1982 graduated from the systemic interventions on human systems (CUL)1971 Master degree at the FUB Psychology in Etiology and Clinical Psychology.
Main publication, in 2011  «De la pensée systémique à la pratique de l’organisation le “giroscope” », Paris, L’Harmattan. »

ONCE UPON A TIME…THE BURNOUT - A systemic vision on Burnout 

Generally "burnout" is considered as a workers' illness. This psychosocial disorder is caused by a physical or mental suffering.  All psychosocial disorders conduct to absenteeism, but in the case of Burnout, this absenteeism is often extremely long and can sometimes last for years. The costs of it are thus enormous. 

This presentation offers an analysis that does not focus directly on workers. It considers absenteeism as a symptom on its own. This symptom shows that the company’s functioning is not optimal. Thereby there is a high risk that psychosocial disorders such as burnout emerges.This analysis uses a systemic model, called the "Giroscope”.  Like the real gyroscope, it indicates the direction to follow.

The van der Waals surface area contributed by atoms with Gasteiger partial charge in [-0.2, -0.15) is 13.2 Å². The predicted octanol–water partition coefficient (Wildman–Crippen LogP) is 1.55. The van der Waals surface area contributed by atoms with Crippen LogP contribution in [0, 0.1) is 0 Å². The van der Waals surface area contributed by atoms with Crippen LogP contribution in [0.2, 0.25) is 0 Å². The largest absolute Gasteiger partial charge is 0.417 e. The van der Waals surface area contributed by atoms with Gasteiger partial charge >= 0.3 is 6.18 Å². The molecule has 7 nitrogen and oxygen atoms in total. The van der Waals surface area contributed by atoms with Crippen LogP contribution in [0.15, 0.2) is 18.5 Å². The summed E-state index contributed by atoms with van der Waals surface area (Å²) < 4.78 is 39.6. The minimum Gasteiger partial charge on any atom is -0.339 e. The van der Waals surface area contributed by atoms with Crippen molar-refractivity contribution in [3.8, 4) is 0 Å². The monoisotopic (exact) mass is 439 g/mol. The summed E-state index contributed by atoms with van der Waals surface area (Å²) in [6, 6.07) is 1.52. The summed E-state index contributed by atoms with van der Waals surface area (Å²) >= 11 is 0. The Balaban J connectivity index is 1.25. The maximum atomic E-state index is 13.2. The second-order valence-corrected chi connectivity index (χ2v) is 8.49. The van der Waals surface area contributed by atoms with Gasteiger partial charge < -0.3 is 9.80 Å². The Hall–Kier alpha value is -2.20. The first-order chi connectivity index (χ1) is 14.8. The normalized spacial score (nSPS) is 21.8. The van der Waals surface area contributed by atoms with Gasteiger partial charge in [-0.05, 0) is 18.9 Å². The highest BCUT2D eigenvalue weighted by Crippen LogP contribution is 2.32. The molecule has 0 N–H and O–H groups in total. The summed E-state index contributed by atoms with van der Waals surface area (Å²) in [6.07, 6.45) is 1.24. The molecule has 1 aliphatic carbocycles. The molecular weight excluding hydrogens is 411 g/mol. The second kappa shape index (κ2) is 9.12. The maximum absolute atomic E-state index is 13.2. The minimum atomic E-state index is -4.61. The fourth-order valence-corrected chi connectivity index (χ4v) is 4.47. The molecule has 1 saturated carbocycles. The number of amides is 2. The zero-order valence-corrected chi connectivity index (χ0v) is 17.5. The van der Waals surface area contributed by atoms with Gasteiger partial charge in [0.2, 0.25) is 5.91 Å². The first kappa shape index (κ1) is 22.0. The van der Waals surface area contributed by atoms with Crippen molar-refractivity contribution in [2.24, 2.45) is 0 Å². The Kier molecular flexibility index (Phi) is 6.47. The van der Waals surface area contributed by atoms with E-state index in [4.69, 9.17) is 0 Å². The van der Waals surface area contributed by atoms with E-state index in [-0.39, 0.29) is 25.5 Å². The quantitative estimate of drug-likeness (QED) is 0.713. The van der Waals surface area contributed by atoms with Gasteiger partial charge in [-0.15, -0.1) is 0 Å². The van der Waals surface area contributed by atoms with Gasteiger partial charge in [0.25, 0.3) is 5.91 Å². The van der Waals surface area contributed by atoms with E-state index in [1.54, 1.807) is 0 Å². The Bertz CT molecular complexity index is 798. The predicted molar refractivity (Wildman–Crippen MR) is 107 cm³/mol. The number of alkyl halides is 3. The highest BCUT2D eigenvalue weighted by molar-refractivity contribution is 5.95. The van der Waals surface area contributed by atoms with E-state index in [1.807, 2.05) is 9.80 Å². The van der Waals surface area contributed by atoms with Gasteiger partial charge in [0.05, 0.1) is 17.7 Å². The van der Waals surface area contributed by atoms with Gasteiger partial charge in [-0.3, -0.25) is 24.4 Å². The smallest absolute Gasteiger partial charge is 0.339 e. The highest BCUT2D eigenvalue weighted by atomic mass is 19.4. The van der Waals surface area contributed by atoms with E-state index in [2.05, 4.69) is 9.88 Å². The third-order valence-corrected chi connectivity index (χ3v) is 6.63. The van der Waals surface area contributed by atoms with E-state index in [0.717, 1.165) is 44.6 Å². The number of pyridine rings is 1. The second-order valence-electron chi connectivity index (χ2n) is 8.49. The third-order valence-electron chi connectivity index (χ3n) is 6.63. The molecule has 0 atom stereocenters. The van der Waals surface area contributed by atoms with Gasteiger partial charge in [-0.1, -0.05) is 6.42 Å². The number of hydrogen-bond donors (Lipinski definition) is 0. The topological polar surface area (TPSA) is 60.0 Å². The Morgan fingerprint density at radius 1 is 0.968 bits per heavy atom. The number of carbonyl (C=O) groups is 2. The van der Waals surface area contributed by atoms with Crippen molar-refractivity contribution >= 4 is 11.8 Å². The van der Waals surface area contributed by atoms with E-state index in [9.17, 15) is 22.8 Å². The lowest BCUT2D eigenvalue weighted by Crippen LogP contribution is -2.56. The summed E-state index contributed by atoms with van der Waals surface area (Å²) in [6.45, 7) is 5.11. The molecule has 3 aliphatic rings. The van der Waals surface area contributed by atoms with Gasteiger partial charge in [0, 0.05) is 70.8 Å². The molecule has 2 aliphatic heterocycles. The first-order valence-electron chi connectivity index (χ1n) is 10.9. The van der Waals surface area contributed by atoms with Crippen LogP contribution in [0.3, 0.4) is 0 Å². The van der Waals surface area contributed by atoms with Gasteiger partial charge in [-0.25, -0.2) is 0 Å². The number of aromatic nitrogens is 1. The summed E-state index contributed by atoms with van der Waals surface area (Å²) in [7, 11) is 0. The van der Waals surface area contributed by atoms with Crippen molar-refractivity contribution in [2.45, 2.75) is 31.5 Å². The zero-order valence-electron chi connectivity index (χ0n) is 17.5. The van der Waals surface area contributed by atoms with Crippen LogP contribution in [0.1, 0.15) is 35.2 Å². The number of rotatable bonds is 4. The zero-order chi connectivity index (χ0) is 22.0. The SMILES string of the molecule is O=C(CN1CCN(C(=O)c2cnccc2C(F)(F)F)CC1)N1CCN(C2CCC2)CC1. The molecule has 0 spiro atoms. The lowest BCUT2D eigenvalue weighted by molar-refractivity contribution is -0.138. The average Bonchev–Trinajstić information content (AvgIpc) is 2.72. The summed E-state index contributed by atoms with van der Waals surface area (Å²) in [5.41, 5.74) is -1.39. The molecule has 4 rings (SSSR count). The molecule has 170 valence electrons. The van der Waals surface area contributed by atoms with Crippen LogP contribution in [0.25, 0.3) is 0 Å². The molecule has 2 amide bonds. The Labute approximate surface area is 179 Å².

In this presentation the model is used to diagnose the functioning of companies in order to ensure its sustainability. It starts from the analysis of 12 systemic concepts called "guiding principles of systems": systems/subsystems, members, boundaries, rules, finality, information broadcast, information reception, totality, circularity, feedback, homeostasis, "equifinality".They interact with each other’s and help diagnose the functioning of the company.Thanks to the gyroscope, strategies can be developed in order to prevent or to correct all psychosocial disorders, including burnout.